RUSS 202. Intermediate Russian II.
This course, offered in the winter semester, is a continuation of RUSS 201 and completes students' introduction to the formal aspects of Russian language. Emphasis is placed on students' use of Russian to express themselves orally and in writing. Conducted in Russian. Prerequisite(s): RUSS 201. Open to first-year students. Enrollment limited to 29. Normally offered every year. [AC] [CP] D. Browne, M. Loginova.
Concentrations

This course is referenced by the following General Education Concentrations

EU/RU 213. Russian Identities and National Values in Russian Literature.
The present tensions between the United States and Russia have often been described as a clash of civilizations. This course places the contemporary debates into a wider historical context. Students analyze Russian literary texts from nineteenth and twentieth centuries, with some study of much earlier works. Students examine works by Alexander Pushkin, Nickolay Gogol, Fyodor Dostoevsky, and Mikhail Bulgakov, among others, to critically consider Russian national values, the construction of a Russian national identity, and Russia's relationship to the "West." They also study Russian and Soviet films and their representations of these questions. Conducted in English. Enrollment limited to 29. [W2] [AC] [HS] M. Loginova.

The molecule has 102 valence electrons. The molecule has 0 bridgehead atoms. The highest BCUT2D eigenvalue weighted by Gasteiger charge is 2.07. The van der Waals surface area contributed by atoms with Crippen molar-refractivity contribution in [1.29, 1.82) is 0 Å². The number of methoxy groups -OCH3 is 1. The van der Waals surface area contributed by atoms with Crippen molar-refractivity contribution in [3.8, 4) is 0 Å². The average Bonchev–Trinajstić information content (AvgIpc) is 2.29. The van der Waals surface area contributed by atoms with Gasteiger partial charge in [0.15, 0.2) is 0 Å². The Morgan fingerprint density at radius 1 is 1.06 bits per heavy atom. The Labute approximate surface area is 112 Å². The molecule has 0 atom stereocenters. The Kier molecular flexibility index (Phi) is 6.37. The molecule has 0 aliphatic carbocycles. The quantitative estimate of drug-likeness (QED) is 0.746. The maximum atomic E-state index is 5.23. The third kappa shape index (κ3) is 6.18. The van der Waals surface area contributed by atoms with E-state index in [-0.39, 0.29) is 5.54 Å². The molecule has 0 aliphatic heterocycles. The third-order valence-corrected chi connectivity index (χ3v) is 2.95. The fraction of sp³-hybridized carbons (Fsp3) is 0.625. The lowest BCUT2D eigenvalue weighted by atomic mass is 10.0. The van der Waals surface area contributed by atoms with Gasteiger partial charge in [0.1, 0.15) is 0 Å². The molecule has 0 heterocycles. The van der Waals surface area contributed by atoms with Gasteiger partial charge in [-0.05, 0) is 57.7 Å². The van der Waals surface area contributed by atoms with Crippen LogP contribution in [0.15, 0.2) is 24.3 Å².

Concentrations

This course is referenced by the following General Education Concentrations

ES/RU 216. Nature in the Cultures of Russia.